PI: From a pure technology perspective, it has probably improved the competitive landscape for the Indian providers, since it plays to their strengths of being technology centric, and having a market where skills are available. The fact that in the Indian market, they are still at the peak of the ‘food chain of employment’ means that they still get their pick of the best talent in the country. Where the Indian providers are at a disadvantage is the ability to connect their technology capability to the desired business outcomes for their clients. This weakness often starts at the sales level, with the majority of Indian sales team being more tech-centric and still not as capable in selling on business outcomes and to business (non-IT) buying centers. This is the biggest challenge for Indian providers to overcome.

TPCI: How is the Indian IT segment tackling the challenge of new data protection & privacy rules enforced by other countries (eg: General Data Protection Regulation in EU)? Are there any suggestions for the Indian government to resolve such transnational issues?

PI: This does create a challenging environment in terms of the ability to allow access to data from any location. However, this is going to be increasingly a part of business reality in more and more jurisdictions, and the providers will have to evolve new approaches and business processes to address these challenges. I do not see the Indian government having much of a role to play in these privacy related issues – governments can’t really intervene in the case of the regulations of a certain country or jurisdiction. In fact, India’s own emerging privacy regulations have many similarities with GDPR.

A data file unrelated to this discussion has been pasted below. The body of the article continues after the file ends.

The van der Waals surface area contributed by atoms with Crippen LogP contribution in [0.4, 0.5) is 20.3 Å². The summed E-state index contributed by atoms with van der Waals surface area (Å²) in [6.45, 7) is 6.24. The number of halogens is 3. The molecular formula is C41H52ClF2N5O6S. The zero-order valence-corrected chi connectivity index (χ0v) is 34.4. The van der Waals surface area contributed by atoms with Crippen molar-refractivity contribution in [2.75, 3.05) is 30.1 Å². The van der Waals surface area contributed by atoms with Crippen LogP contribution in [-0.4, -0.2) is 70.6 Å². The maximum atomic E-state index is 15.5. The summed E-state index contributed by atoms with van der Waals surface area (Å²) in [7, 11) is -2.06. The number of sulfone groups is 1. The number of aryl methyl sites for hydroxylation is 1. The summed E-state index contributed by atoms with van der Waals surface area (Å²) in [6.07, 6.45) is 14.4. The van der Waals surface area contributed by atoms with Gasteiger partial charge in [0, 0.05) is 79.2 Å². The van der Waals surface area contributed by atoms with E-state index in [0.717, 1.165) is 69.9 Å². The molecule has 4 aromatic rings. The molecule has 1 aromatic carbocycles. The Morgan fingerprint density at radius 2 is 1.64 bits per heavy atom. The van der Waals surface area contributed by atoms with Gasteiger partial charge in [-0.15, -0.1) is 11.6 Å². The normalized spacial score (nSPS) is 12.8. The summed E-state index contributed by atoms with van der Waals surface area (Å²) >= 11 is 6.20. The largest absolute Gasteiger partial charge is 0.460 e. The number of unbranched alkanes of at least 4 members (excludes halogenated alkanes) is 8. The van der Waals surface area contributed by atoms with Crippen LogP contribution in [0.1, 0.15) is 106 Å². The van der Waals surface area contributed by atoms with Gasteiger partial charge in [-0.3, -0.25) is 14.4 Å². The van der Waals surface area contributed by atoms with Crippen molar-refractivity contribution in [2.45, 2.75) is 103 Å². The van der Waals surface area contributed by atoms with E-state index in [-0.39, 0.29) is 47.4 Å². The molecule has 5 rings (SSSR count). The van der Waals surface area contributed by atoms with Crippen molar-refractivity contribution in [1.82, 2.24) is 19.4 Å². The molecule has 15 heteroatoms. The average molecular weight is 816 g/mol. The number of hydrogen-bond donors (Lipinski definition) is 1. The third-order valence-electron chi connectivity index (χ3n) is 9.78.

TPCI: What are the operational obstacles (eg talent acquisition & obsoletion of skills due to automation) to the growth of the IT industry in India?

PI: The biggest challenge for the country as a whole is to address the increasing gulf in ‘soft skills’ capabilities – communication, executive presence, comfort levels in dealing with ambiguity, being able to challenge authority figures when required, to name a few. Our education system still (though the situation is definitely improving) does not produce enough of these skills. Going forward, these skills will be the need of the hour both to support domestic demand as well as global requirements from an export perspective.

Partha Iyengar is VP and Gartner Fellow in Gartner’s CEO Research team. He is also the Country Leader – Research, India. His research interests cover areas of strategic interest to CEOs and their direct reports, including digital business, customer experience, expectations of the CIO and IT organization, and globalization issues. He is extensively quoted in the local, national and international press; was interviewed on the U.S. CBS News show “60 Minutes”; was a panelist on a CNN International panel discussion on the future of IT; and also participated in the BBC panel discussion on IT in emerging markets. He is the co-author of a book published by Harvard Business School Press on India and China strategies, titled “IT and the East: How China and India Are Altering the Future of Technology and Innovation.”